Madeleine Koestner of Fangoria just reviewed Mickey Keating’s DARLING. The film makes its NYC debut tonight at Film Society of Lincoln Center and stars Lauren Ashley Carter and Brian Morvant.



When I was 24, I spent a month housesitting a mansion in Flatbush, Brooklyn. I was a young single girl, and despite having lived in or around New York most of my life, I had never really done so alone. The house spoke; it creaked and groaned with the cold. One night I couldn’t sleep, and I found myself curiously testing out the grand piano in the foyer at 3 a.m. The keys were dusty and the notes flat and mournfully out of tune—I felt a chill run through me.

While watching DARLING, that feeling rushed back. At face value, it’s an easy story to explain, yet DARLING (playing the Scary Movies festival at New York City’s Lincoln Center tonight) is a film reliant on the feeling it evokes, and expressing that in mere words is much more difficult to accomplish. The eponymous heroine is a young woman (Lauren Ashley Carter) who has been hired to look after an old New York City apartment house. Brought in at the last minute after the prior girl refused the position due to the place’s history, Darling wanders the halls late into the night, paranoid and scared.

A Glass Eye Pix production, complete with Larry Fessenden cameo, DARLING is a true New York movie, shot around the city. The location footage is extremely disorienting, leaving you unable to pinpoint exactly where the events are taking place, even if you’re a resident. And the homages in the filmmaking are unmistakable; DARLING showcases a palette rich in Roman Polanski (who essentially invented the Manhattan horror film with ROSEMARY’S BABY) with a finish of Abel Ferrara. Writer/director Mickey Keating is a filmmaker’s filmmaker, happy to display his influences and clearly caring very deeply about understanding and making use of the cinematic language in his work.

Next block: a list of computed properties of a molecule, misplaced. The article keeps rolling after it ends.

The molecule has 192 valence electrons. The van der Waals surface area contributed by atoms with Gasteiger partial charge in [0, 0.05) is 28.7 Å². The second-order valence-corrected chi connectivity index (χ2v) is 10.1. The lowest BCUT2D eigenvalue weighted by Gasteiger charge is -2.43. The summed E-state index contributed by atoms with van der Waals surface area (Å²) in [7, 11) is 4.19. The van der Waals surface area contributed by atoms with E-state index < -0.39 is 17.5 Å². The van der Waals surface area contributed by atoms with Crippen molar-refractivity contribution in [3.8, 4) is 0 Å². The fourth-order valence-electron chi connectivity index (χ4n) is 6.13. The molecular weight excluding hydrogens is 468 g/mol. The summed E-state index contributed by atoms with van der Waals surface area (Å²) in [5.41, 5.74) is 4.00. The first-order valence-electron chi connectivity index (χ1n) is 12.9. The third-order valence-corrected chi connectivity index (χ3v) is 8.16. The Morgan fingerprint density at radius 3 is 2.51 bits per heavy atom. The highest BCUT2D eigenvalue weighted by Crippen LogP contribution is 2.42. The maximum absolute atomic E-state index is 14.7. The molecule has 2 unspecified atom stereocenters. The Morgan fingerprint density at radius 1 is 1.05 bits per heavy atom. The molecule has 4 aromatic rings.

But is DARLING scary? Yes. It’s unsettling, distressing and mesmerizing. You know something ominous is happening in this space just by watching Darling herself. She is in almost every frame of the film; there are other people around, but they seem to only exist to threaten her. Even if it’s hard to engage with the character, as she almost comes across as an apparition on screen, DARLING holds your attention. What the film lacks in terms of fleshed-out characters, it makes up for in psychotropic eeriness. The intensity of the stark visuals and audio have an almost hallucinogenic effect at times, and even shot on digital video, the contrasting blacks and whites have a strange beauty to them.

The sound, however, often becomes the true star of DARLING, masterfully layered and designed. Notes recur throughout scenes, and the sound of a body falling is recycled to draw you back emotionally to previous tense, confusing moments. DARLING demands your attention, and should really be viewed in a theater, or at least a theater-like setting (it will be playing other fests, including the Ithaca International Fantastic Film Festival in upstate New York later this month, before going into general release next year from Screen Media Films).

Keating demonstrates in DARLING an ability to work fast and on a small budget. Young and dedicated, he has improved dramatically since his previous feature POD, and has a clear, determined enthusiasm for the genre. He’s already at work on another movie, CARNAGE PARK, and it’s evident there will be many more after that—which, on evidence of DARLING, is worth looking forward to.